By: Andri Yunarko | Solidaritas.net, Boyolali – On Friday, October 3, 2015, Boyolali district through the regent has submitted a proposal UMK (Minimum Wages District) Boyolali 2015 to the Governor of Central Java Province and Provincial Wage Councils to set at Rp.1.175.000, -. Based on the information given by the Head of the Department of Industrial Relations and Labour Inspection and Social Service Workers (Dinsosnakertrans) Boyolali, this number has been in accordance with the amount of numbers KHL (Living Needs) obtained through a survey conducted between January and August 2014.
This decision receive protest from the DPD KSPN (Confederation of National Trade Unions), which has held an independent survey independently Rp. 1.380.000, – in 3 existing markets in Boyolali. It seems that conducted surveys is even lower than the previous year, the amount is to Rp. 1.178.750, -. In response to this, the government through the Head of Industrial Relations and Labour Inspection (Dinsosnakertrans) only say that the results conducted by DPP KSPN will only become a comparison.
This decision lead to frustration among workers Boyolali, given the fact that there is increase in the prices of basic needs over the previous year, which is contrary to the results of the survey presented by Boyolali district. It is not even taken into account the issue of government’s plan to raise of BBM which will definitely cause an increase the of inflation (rising prices of goods).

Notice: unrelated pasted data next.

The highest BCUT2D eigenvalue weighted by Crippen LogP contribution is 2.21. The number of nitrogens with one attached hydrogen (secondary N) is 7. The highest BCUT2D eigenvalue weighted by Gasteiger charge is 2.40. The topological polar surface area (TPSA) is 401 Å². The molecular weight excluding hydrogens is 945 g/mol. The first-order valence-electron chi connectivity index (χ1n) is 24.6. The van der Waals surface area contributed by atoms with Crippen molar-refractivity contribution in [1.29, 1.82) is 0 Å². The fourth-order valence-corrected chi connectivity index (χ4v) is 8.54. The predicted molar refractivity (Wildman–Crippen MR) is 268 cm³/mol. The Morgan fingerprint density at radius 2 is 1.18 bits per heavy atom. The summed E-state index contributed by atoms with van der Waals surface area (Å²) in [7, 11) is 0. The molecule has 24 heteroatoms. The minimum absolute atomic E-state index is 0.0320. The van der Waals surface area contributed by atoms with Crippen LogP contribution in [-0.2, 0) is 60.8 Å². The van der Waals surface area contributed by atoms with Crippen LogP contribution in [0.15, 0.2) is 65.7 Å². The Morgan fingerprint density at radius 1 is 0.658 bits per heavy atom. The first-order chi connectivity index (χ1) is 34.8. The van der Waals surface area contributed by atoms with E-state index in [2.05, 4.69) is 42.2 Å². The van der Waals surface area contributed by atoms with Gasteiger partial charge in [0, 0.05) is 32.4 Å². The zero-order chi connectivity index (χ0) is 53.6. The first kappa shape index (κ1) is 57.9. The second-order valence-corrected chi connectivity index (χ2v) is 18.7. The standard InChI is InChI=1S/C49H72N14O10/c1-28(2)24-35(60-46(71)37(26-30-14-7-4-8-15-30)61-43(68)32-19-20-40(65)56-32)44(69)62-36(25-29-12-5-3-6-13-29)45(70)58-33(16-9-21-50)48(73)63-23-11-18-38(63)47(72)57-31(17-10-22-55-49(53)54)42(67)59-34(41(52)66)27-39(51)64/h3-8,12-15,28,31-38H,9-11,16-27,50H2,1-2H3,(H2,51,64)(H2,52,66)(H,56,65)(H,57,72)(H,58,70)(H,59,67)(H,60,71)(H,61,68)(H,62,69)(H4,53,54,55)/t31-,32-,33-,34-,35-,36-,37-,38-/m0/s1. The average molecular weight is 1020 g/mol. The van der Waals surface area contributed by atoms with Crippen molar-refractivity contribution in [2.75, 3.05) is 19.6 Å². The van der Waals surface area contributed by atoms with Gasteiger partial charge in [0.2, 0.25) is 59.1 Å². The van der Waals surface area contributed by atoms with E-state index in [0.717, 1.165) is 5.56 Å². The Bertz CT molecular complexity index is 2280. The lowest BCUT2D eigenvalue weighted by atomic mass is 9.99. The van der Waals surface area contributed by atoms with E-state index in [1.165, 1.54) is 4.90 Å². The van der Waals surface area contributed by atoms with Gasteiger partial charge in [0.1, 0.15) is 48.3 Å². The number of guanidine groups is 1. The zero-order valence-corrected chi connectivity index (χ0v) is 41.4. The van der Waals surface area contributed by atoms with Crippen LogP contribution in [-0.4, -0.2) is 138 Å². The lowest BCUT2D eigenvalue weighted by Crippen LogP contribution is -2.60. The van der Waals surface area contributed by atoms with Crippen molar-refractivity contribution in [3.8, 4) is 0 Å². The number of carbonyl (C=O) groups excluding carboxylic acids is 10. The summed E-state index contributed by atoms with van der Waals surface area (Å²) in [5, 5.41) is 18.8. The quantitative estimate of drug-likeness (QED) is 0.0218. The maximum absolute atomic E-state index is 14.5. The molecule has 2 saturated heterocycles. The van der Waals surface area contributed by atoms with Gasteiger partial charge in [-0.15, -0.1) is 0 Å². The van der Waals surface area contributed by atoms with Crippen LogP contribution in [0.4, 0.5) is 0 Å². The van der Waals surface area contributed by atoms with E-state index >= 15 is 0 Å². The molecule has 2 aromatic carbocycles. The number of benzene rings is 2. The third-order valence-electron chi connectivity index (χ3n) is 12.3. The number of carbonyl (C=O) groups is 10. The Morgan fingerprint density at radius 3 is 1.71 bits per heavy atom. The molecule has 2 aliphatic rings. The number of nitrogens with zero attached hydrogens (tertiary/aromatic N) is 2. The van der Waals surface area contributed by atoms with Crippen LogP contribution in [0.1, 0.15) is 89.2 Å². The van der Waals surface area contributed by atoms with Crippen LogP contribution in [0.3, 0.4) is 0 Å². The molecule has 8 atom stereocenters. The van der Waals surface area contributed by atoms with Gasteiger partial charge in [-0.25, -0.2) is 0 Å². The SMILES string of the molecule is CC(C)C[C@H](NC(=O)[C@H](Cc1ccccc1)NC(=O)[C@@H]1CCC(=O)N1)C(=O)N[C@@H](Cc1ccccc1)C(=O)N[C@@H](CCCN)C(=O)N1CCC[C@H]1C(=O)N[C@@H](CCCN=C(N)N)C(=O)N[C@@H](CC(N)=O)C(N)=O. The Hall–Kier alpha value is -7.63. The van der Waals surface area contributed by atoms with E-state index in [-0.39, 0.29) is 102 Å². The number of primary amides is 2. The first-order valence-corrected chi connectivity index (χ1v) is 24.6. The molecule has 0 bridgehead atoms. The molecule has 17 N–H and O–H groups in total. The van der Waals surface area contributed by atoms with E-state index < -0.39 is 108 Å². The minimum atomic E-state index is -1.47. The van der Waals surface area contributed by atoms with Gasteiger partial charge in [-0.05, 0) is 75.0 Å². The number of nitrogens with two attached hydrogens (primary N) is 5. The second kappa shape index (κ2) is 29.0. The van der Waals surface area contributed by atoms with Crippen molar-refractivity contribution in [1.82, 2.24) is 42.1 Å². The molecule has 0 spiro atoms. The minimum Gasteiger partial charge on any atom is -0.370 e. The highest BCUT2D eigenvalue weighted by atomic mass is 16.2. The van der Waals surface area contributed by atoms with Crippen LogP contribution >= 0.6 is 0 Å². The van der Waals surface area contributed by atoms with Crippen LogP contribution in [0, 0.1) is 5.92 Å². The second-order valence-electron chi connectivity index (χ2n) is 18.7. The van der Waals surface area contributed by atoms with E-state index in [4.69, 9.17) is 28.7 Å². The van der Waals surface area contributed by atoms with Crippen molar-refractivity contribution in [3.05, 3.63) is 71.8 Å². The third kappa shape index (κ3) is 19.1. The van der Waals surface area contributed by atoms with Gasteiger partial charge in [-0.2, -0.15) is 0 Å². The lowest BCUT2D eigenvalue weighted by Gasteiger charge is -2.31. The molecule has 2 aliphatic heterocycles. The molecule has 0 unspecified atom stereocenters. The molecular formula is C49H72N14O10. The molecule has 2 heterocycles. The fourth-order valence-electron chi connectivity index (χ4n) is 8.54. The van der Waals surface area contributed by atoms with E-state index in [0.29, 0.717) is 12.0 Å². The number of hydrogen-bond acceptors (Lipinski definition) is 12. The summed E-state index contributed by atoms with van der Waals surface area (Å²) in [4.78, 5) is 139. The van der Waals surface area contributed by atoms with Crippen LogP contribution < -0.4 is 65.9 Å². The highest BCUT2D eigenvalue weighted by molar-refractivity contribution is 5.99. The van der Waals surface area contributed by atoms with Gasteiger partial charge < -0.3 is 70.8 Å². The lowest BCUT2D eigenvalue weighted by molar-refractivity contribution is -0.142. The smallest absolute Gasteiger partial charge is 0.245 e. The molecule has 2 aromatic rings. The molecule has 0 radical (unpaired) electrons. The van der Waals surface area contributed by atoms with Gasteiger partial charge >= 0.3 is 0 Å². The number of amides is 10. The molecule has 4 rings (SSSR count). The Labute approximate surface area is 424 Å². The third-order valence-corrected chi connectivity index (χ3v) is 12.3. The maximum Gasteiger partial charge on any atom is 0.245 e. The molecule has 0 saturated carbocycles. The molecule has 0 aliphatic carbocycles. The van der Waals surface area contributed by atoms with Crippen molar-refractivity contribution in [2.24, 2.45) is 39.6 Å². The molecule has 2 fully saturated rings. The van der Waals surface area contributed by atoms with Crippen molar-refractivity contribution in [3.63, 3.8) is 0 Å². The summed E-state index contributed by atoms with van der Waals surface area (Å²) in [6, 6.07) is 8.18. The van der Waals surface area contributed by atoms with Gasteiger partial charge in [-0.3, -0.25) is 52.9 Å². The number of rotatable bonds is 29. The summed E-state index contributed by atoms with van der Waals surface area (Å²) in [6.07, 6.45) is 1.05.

The decision made by Seno Samudro, Boyolali regent, was unpopular among the workers, since he is part of Boyolali society that has mandated the Regents in 2010 to lead Boyolali as an emerging industrial area, until 2015. Normally, this kind of situation is become political issue of power struggle to “grab” the hearts of the workers, as in the determination of 2013 Jakarta UMP as well as Bekasi and other areas. It’s been recognized by APINDO that in various occasions when labors wages rose significantly in the years 2012-2013, that wage increases are often o linked to local elections, reported from Sindonews.com (11/07/2012).
But now, the political elite has changed, and that would be reasonable in the light of the act that has passed recently on Friday, September 26, 2014, saying that local elections are no longer done directly by the people, but through Parliament. This is a setback, with the fact that usually candidates will try to “please” the hearts of the members of the Council (DPRD) to be elected and maintain their power. Recognizable or not, it also affected the democratic setback to the struggle of the workers to improve their welfare.